A small number of children are born with or develop a strong feeling that they have been given the “wrong gender” at birth and as a result want to have their gender reassigned. This can be a very difficult transition to make. Most liberal societies and some that are considered quite conservative (Iran, India) are very tolerant of this and even consider people who wish to live the opposite sex as in some way touched by a higher spiritual calling. Personally I think people of sound mind who reach majority and feel they should be a different gender to that on their birth certificate should be allowed to adopt a new gender. The dispute seems to be over whether ‘real’ women, i.e.female with genotype XX and normal development of female secondary sexual characteristics are somehow superior to transexuals who self identify as female but with genotype XY and secondary sexual characteristics of a male. After hormone treatment and surgery the latter can approximate to a female in looks add to some extent in mental capacity. They are however not quite female in the strict sense of the term. But they deserve our sympathy and support and in turn they should recognise that birth women may have difficulty in accepting their credentials.

    Comment by Gordon Wasson — Thursday, Jul 19, 2018 @ 22:13

  7. Gothicka

    Thank you for organising this event. I went to listen and learn and to make up my own mind. It was respectful and informative. The protests, the bomb threat and the dismissive position of Hastings Pride were offputting and only made me more determined to decide for myself where I stand on this issue.

    Comment by Gothicka — Thursday, Jul 19, 2018 @ 21:46

  8. Tariq Persaud Parkes

    Trans persons are under the greatest attack verbally and physically in this country, more than they have ever been. If Kay purports to support trans rights, why has she not done or said anything about the vile abuse they receive locally and nationally on a daily basis, why have Woman’s Place refused to speak out against the abuse of trans persons? Why at the Hastings meeting did they discuss ways they can get trans persons removed from local positions? Only 17 out of 650,000 trans persons do not support the GRA, so to say many trans persons in the article is false.
    Kay talks about not wanting women with penis’s in women’s spaces, trans persons don’t want penis’s either, those who have do not like their bodies, they tape up, tuck and shower in the dark. How about having some empathy rather than a view to block ban a certain type of woman from spaces they have legally been able to use since 2010.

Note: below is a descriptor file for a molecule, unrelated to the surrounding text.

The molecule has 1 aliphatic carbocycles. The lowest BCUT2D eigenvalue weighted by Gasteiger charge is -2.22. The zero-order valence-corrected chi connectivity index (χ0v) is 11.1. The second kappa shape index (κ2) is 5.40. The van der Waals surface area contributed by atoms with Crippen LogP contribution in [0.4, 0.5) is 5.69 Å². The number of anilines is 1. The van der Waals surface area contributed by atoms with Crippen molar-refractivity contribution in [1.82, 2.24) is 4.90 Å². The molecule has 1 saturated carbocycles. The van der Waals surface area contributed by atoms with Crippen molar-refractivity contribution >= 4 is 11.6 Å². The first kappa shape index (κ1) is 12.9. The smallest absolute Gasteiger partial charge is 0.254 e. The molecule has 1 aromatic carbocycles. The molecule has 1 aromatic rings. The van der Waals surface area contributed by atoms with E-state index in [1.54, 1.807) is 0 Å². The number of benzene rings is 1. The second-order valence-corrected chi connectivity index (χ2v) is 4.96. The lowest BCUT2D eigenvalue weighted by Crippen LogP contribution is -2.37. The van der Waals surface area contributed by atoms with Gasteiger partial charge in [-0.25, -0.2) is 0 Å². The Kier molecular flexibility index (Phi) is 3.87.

Comment by Tariq Persaud Parkes — Thursday, Jul 19, 2018 @ 09:19


    I think any argument supporting violence and rape against women for having a view ends the argument of someone being female.

    The argument and reaction is immediately mysoginist male and many male socialists have picked up this view and agreed with it.

    The reality and world of violence and sexual abuse of women and children goes on, and is now used in sexual identity and gender politics.

    The fact is, there is nowhere for any vulnerable female victim or survivor to go as we can all be inundated and invaded by other values and ideas, all who tell us that we deserve our violence rape and child abuse if we do not agree with their political sexual philosophical viewpoint.

    The sexual abuse and misogyny is still greatest mace ball with spikes used against us. Anybody think of anybody except themselves these days? Or is it again, women and children last?

    We get socialists supporting rape and child abuse and disability hate and discrimination and enforced euthanasia of useless people. Now many side with trans who want to punch our faces in. Yeah Yeah says the fist in the air.

    I do not think there is anywhere to go or anywhere to turn to. Semantic arguments and nitty prissy politics argued on the head of a pin reign.

    I do not go out, defeated by your socialists and your society.

    Comment by J B KNIGHT — Wednesday, Jul 18, 2018 @ 23:07

  10. cllr Tania Charman

    A very interesting article and well presented

    Listening learning from each other and respect are essential and calm debates are paramount
    I found the meeting informative and thought provoking
    I want to be able to understand everyone’s point of view regardless
    As a local councillor I represent many people, it’s my job to understand all sides or arguments, to fully represent my residents. The meeting was held in my ward.

    Comment by cllr Tania Charman — Wednesday, Jul 18, 2018 @ 22:52